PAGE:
What does it mean to be a Tory? Are modern Conservative parties all about interests – the already-wealthy who seek lower taxes and smaller government, or, alternately, those who aspire to greater wealth and need a hand up? Or are they about ideas: On one hand, the idea of a free and open economy and open ties to the wider world; on the other, the idea of a moral authority that resists outsiders or challenges to vested traditions?
This ancient paradox of Tory identity hangs heavily in the air in Canada and Britain. Both countries are going to the polls, Britain on May 7, in what are in many ways referendums on their Prime Ministers' attempts to answer that question.
It's worth watching Britain, for it is there, in the birthplace of Torydom, that David Cameron's Conservatives went through the greatest contortions to shut up their extreme moral and libertarian factions, speak a language that appealed to disenchanted liberals, and become a big-tent party of national government (albeit in a coalition with the smaller Liberal Democrats), and it is there that this tent is closest to being ripped apart at the seams by representatives of those clashing interests and ideas.
In watching Mr. Cameron flail with this challenge, it is very hard to avoid comparing him to his party's greatest leader, Robert Peel, who in 1841 came to office under strikingly similar circumstances: An economic crisis, a Parliament fragmented into small and sometimes extreme parties, controversies over the rights of religious minorities seen as disloyal "outsiders" (Roman Catholics), pressure to close borders and trade ties with Europe, rising concerns about poverty and labour exploitation.
Mr. Peel began by trying to serve his party's traditional interests: big business and the property-owning upper-middle class and aristocracy who dominated his MPs. But he soon realized that his protectionist, fiscally austere policies were hurting the larger British interest, and hurting a good number of Britons to boot. He switched gears, and stopped governing for the party loyal. This allowed him to do extraordinary things: he invented modern policing, introduced an income tax, outlawed child labour, gave Catholics equal rights, and introduced free trade (which ended the food monopoly that had killed millions of Irish).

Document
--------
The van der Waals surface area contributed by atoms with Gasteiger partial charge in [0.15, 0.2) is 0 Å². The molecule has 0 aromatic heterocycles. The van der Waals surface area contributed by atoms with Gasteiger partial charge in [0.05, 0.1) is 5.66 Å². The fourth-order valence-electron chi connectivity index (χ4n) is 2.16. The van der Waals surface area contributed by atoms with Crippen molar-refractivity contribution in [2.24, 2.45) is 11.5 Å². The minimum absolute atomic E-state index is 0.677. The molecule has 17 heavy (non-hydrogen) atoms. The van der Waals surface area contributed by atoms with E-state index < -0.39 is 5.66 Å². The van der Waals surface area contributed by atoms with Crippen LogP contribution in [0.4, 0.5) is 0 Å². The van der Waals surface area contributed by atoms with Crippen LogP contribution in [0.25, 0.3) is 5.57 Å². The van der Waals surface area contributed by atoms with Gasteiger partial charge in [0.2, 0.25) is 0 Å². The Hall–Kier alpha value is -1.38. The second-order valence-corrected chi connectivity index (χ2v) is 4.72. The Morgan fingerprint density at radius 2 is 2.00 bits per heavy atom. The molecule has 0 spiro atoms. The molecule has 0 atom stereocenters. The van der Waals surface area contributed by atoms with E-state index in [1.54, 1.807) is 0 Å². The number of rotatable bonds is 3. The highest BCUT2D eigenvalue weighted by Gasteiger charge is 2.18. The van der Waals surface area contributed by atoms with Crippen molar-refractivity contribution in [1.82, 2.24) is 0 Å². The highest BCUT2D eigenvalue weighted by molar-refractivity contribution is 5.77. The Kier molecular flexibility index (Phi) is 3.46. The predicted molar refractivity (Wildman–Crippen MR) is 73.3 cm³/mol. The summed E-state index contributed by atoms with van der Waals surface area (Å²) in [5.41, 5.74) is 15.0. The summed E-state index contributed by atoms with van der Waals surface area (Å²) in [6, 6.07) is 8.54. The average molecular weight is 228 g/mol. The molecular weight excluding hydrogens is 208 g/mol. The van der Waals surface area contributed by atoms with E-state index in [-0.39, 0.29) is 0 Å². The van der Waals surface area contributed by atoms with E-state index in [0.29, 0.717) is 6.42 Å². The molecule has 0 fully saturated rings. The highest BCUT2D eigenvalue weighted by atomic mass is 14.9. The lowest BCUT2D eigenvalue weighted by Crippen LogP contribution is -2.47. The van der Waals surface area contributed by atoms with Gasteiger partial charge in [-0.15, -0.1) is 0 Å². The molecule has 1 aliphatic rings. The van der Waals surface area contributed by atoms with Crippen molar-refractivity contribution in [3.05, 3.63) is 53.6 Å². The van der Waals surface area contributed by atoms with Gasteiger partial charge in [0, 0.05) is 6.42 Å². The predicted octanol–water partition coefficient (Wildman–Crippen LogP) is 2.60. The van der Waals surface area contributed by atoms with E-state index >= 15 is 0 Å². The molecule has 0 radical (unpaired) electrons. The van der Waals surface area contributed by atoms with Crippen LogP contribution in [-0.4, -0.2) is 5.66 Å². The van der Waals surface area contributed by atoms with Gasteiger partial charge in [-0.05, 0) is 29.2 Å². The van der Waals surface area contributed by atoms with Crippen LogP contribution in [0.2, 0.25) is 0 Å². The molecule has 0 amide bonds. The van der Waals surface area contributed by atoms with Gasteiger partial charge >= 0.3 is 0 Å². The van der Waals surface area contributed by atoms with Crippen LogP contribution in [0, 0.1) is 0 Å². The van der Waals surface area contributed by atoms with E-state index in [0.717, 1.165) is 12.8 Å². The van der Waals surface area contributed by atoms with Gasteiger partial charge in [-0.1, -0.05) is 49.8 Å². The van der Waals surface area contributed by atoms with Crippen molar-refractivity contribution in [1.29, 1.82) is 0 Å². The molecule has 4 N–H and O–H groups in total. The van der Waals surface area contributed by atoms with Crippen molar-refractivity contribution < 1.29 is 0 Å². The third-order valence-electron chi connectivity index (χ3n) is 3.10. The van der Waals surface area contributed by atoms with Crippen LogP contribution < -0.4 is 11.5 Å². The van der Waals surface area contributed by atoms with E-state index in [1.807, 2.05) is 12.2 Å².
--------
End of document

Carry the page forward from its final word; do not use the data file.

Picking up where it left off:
For these acts, Mr. Peel, as he expected, was voted out of office by his own caucus. His unrepentant parting words foretold the new politics of the liberal centre-right he had created: "I shall leave a name execrated by every monopolist who, from less honourable motives, clamours for protection because it conduces to his own individual benefit; but it may be that I shall leave a name sometimes remembered with expressions of good will in the abodes of those whose lot it is to labour, and to earn their daily bread by the sweat of their brow, when they shall recruit their exhausted strength with abundant and untaxed food, the sweeter because it is no longer leavened by a sense of injustice."
That sort of language was how David Cameron came into power in 2010: By going after the big, alienated pack of Labour's voters, and appearing to believe in many of their values. He sought to end the Conservatives' image as "the nasty party" of Margaret Thatcher. He favoured same-sex marriage and made his party open to religious and ethnic minorities. His "hug-a-hoodie" campaign messages sought sympathy with, rather than punishment of, alienated youth. His foreign policy was pragmatic and often progressive.
But pressures from the moral and economic fringe proved irresistible. His response to the economic crisis was to choke off the economy and the results prolonged the crisis. He promised a referendum on membership in the European Union, the single most important ingredient in his country's economic success. He tried to limit immigration, unsuccessfully. He pledged to abolish the Human Rights Act. He let ideologues make a mess of the education and health systems.
None of that, as Mr. Peel discovered, did much to win over fringe-party supporters he was courting.
With the centre-left Labour Party lunging leftward in an effort to win back voters from the Scottish National Party, leaving many voters at large, the Peel approach could have worked. But Mr. Cameron's campaign manifesto is a mixed bag: Some ostensibly centre-left (increases to some benefits) some sensibly liberal (an expansion of the right for public-housing tenants to purchase their apartments), some plutocratic (tax changes that would help the wealthy).
He might win but, unlike his predecessor, he offers no sense that he has the actual interests of his country in mind – just of the factions in his quilt. This, for Tories everywhere, is the stuff of decline.